12. A photobioreactor comprising at least one reactor chamber having sidewalls made of light-transparent material, wherein the reactor chamber comprises a first internal surface having first and second opposed edges, wherein the first and second opposed edges of the first internal surface are each spaced from an interior surface of the reactor chamber.
13. The photobioreactor of claim 12, further comprising:
at least one injector;
a medium supply tank; and
a biomass reservoir;
wherein the at least one injector, the medium supply tank and the biomass reservoir are in fluid communication with the interior of the reactor chamber.
14. The photobioreactor of claim 12, wherein the photobioreactor comprises a plurality of reactor chambers, and wherein the interior of each reactor chamber is in fluid communication with the interior of at least one other reactor chamber.
15. The photobioreactor of claim 14, wherein the reactor chambers are arranged vertically to form a column having a bottom reactor chamber, wherein an upper surface of the bottom reactor chamber forms a lower surface of an adjacent reactor chamber.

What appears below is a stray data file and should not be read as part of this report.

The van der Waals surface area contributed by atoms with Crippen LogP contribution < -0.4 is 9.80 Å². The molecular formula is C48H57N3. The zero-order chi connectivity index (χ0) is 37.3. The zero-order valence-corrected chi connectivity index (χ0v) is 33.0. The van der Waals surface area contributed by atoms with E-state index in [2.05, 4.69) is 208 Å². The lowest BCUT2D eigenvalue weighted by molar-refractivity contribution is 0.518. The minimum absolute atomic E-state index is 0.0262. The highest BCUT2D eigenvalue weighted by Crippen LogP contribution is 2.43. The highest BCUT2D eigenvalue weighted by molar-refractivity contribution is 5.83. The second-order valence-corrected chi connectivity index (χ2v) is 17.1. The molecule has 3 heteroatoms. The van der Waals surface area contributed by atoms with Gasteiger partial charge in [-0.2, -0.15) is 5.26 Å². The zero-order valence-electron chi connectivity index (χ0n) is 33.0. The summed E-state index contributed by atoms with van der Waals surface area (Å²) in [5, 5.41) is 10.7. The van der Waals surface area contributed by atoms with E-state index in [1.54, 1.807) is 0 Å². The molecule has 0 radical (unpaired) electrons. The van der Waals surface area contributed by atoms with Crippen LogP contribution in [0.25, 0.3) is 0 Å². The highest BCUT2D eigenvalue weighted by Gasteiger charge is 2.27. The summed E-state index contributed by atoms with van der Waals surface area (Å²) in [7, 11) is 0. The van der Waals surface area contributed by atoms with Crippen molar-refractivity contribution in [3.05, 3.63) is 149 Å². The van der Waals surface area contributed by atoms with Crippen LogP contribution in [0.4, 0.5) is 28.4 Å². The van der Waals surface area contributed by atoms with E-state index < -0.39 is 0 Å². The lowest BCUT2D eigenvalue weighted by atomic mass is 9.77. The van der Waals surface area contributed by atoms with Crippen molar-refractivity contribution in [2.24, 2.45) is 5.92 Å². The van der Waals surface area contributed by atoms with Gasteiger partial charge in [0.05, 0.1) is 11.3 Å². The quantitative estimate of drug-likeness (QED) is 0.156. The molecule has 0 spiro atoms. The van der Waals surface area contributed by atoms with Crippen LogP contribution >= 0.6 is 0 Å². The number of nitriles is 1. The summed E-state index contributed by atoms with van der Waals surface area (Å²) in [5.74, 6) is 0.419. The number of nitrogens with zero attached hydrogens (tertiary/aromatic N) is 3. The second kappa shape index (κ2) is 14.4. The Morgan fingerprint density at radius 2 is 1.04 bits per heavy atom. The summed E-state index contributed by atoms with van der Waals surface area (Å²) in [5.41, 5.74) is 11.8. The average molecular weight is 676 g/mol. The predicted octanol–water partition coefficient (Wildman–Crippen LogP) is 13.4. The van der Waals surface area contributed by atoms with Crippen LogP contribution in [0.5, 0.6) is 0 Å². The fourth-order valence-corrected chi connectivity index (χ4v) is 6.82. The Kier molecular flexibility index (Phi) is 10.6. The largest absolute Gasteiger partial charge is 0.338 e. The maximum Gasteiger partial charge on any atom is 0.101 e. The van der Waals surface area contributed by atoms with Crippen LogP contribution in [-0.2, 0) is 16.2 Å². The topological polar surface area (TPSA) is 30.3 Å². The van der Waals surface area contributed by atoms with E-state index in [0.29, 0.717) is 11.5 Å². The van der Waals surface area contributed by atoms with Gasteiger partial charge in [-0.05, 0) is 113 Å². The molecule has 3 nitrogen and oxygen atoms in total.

16. The photobioreactor of claim 14, wherein the reactor chambers are connected together with pipes or tubes.
17. The photobioreactor of claim 12, wherein the photobioreactor further comprises a wavelength shifting compound incorporated into a surface of the reactor or coated onto a reactor sidewall.
18. The photobioreactor of claim 17, wherein the wavelength shifting compound is selected from the group consisting of 4,5-dimethoxy-N-(2-ethyl-hexyl)naphthalamide; 3,9-Di(i-butoxycarbonyl)-4,10-dicyanoperylene; N,N′-bis(2,6-diisopropylphenyl)perylene-3,4:9,10-tetracarboxylic diimide; and N,N′-bis(2,6-diisopropylphenyl)-1,6,7,12-tetraphenoxyperylene-3,4:9,10-tetracarboxylic diimide.